The strong October cold fronts will often sweep the trees clean of most of the migrating species, leaving us with birds that stay throughout the winter.
Such a front came through Oct. 12 and, from a birding perspective, ushered in an immediate change of seasons.
I was up early Saturday morning, ready to check the changes along Four Mile Creek Greenway in Matthews. Almost immediately I began hearing the extremely thin, high-pitched whistling of golden-crowned kinglets, tiny winter residents here. Flocks of them were moving through the canopy.
I moved into an area of dense undergrowth and thickets and began to hear the familiar calls of white-throated sparrows, again just arrived the night before. A few feet over my head, a ruby-crowned kinglet greeted me with its nasal staccato scold.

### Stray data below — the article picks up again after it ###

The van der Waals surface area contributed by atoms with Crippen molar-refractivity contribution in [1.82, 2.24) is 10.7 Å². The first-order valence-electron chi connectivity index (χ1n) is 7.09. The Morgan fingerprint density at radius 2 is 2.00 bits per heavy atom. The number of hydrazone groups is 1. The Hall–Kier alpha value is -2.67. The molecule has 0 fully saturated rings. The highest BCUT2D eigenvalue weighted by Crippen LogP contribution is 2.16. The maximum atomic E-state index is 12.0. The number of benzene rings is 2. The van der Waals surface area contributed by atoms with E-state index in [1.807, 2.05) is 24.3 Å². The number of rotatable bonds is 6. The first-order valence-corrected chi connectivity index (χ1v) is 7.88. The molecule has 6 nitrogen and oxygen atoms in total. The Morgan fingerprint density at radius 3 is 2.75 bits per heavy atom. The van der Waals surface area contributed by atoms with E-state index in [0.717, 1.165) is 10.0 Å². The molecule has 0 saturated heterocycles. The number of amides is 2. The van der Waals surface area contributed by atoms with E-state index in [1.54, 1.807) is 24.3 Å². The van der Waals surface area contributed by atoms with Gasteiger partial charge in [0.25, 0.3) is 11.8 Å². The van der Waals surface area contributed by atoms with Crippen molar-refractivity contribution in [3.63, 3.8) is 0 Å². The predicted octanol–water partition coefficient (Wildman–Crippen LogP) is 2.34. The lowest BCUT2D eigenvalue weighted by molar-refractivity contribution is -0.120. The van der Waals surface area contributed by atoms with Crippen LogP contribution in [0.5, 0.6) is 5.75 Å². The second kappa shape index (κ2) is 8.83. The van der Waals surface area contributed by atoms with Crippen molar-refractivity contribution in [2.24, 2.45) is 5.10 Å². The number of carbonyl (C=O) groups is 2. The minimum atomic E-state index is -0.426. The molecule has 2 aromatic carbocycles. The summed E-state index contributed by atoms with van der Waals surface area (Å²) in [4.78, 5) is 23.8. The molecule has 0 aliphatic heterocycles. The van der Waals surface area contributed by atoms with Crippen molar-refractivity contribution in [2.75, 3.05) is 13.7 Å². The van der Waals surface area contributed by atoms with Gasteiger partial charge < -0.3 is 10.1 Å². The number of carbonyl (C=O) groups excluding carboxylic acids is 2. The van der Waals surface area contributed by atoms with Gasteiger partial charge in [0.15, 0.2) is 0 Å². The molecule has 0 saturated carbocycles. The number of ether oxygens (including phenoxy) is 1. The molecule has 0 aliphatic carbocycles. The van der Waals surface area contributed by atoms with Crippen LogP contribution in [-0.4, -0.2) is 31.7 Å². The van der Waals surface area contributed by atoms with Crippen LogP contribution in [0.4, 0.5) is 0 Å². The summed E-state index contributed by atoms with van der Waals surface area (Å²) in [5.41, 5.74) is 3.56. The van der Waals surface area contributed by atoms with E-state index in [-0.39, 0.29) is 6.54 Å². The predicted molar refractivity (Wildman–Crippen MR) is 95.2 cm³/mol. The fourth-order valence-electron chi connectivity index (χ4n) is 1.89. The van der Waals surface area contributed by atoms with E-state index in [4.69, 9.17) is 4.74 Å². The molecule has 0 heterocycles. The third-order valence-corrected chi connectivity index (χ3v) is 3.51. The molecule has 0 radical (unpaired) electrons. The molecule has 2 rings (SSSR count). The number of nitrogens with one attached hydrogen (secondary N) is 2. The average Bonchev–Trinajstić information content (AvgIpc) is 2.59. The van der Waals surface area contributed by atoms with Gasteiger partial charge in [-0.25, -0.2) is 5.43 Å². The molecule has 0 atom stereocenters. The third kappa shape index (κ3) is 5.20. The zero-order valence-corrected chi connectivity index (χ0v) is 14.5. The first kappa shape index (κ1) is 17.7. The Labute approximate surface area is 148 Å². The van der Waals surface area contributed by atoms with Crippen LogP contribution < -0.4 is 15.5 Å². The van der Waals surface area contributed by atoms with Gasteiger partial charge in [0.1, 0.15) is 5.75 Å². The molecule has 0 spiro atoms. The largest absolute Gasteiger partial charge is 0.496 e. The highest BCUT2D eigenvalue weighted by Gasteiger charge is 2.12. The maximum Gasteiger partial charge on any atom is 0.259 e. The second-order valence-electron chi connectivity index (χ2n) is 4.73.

Yellow-rumped warblers, winter residents, had replaced the visiting warbler species of just a week earlier.
At the cattail marsh, the common yellowthroats from the summer were gone, giving way to the wintering song sparrows and swamp sparrows. They were not as perky as they can be later in the season, perhaps because they were still exhausted from their overnight flight.
I heard a loud cat-like cry later in the day from a large sugar maple and knew a wintering yellow-bellied sapsucker was claiming it as its own.
Not all of the neotropicals were gone, but where the same walk 10 days earlier would have revealed perhaps 15 or 16 species just passing through, that day’s walk showed me only four: Eastern wood-pewee, black-throated green warbler, Cape May warbler and indigo bunting.
Look for more of the familiar winter feeder birds to show up for as more fronts push through.